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'The pandemic effect' | Medical schools see surge in applications this year

In a recent report, the Association of American Medical Colleges said applications to medical schools were up 18% nationally in 2020 compared to 2019.

WASHINGTON — American medical schools have seen "unprecedented" growth in applicants this year possibly due, in part, to greater focus on the heroic actions of front line workers during the pandemic, according to a recent report issued by the Association of American Medical Colleges (AAMC).

According to the group, American medical schools have seen an 18% increase in applications over 2020.

In a statement sent to WUSA9, AAMC Senior Director of Student Affairs and Programs Geoffrey Young said the spike could be compared to how some chose to join the military in the aftermath of 9/11.

"At least some of this year’s applicants have been motivated to go into medicine by the suffering seen as a result of COVID-19 and the heroism displayed by our physicians and front line health and essential workers," he wrote. "I would make an analogy to the time after 9/11, when we saw an increase in those motivated to serve in our armed services. The COVID-19 pandemic certainly seems to be playing a significant factor this year.”

Gov. Larry Hogan said the state's projections expect hospitalizations to reach a new all-time high in the next few days. ANNAPOLIS, Md. - Gov. Larry Hogan said Tuesday the State of Maryland will take extraordinary steps to increase its supply of health care workers amid surging coronavirus cases, including activating its medical reserve corps and asking colleges and universities to let health care students graduate early.

The Virginia Commonwealth University School of Medicine has seen some of the increase firsthand.

On Wednesday, School of Medicine Dean Peter Buckley said applications grew to 8,183 in 2020 after around 7,300 were sent in 2019.

"I have never seen anything like the outpouring of encouragement and interest in doctors and medicine," he said. "Young people are seeing that. They’re seeing it in their own communities in a very firsthand way.”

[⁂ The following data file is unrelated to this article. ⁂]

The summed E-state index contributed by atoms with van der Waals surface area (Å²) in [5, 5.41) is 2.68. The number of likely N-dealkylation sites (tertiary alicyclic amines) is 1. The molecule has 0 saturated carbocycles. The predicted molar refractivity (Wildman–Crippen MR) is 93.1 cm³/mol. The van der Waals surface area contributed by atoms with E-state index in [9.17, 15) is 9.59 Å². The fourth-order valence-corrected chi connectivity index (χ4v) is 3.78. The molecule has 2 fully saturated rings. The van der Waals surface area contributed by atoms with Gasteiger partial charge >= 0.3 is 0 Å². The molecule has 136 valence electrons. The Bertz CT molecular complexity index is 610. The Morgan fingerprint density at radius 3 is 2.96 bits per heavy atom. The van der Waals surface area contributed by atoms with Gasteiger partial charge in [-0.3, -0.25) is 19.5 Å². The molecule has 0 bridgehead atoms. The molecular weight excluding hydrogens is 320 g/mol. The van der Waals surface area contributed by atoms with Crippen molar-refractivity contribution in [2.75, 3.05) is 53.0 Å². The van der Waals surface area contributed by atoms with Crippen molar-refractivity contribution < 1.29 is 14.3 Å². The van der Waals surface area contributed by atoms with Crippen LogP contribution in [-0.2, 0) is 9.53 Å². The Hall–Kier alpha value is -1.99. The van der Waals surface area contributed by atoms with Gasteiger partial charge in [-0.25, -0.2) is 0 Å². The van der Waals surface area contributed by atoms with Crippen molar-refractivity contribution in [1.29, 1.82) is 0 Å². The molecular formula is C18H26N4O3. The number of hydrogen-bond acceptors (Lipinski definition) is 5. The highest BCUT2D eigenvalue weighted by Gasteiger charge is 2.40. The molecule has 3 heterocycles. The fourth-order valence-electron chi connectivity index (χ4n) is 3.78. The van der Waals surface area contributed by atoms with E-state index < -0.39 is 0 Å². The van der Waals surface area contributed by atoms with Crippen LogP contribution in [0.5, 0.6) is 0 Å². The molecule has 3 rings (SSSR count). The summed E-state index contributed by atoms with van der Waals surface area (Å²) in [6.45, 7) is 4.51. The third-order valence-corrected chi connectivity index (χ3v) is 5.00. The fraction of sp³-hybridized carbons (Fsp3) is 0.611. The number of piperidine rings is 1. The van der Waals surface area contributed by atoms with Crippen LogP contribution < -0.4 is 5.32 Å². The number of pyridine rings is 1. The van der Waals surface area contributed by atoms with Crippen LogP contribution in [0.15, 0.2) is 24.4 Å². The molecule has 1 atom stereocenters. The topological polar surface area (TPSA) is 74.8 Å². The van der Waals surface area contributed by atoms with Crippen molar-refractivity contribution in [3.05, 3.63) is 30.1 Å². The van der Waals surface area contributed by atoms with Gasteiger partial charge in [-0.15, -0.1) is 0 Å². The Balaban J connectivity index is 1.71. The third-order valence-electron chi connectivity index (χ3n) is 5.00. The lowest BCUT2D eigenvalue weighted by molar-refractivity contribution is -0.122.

The AAMC noted how other factors could be driving the increase as well, including students having more time to focus on applications after their classes went online.

Buckley added that applications from minority students have also grown, and the increase this year could possibly be related to the greater focus on health care disparities in some communities.

"That is crucial to our efforts to tackle health care disparities in the long run," he said. "All the ideas of training tomorrow’s medicine today, you can literally see it happening."

Northern Virginia Community College also reported that applications for Nursing and Health Science programs were up too in 2020.

In a statement, Medical Education Campus Provost Nicole Reaves pointed to job loss in the service industry for playing a role in the increase. 

"The Nursing program received a record number of applications for its Spring 2021 admissions, over 800 applications for 80 seats. We definitely attribute the huge increase to the ‘pandemic effect,'" she wrote. "According to Labor Department data, nine out of 10 of the hardest-hit industries during the coronavirus recession is in the service industry. Many of our students who were employed in the service industry have lost their jobs and are fully aware that these jobs will not return any time soon. They are also fully aware that jobs in the health care field present the greatest return on investment and not just financially. This pandemic has sparked an interest in the health professions and a call to serve for students who never even considered going into health care."

Moving forward, Dr. Buckley said the surge in medical school applications could bring long-term positive impacts to health care in America.

"That increase will also play over not just into more doctors but more scientists, more opportunities for health care in general," he said. "This may have a more lasting effect on workforce development overall. All of that ultimately should improve the health care of Americans.” 

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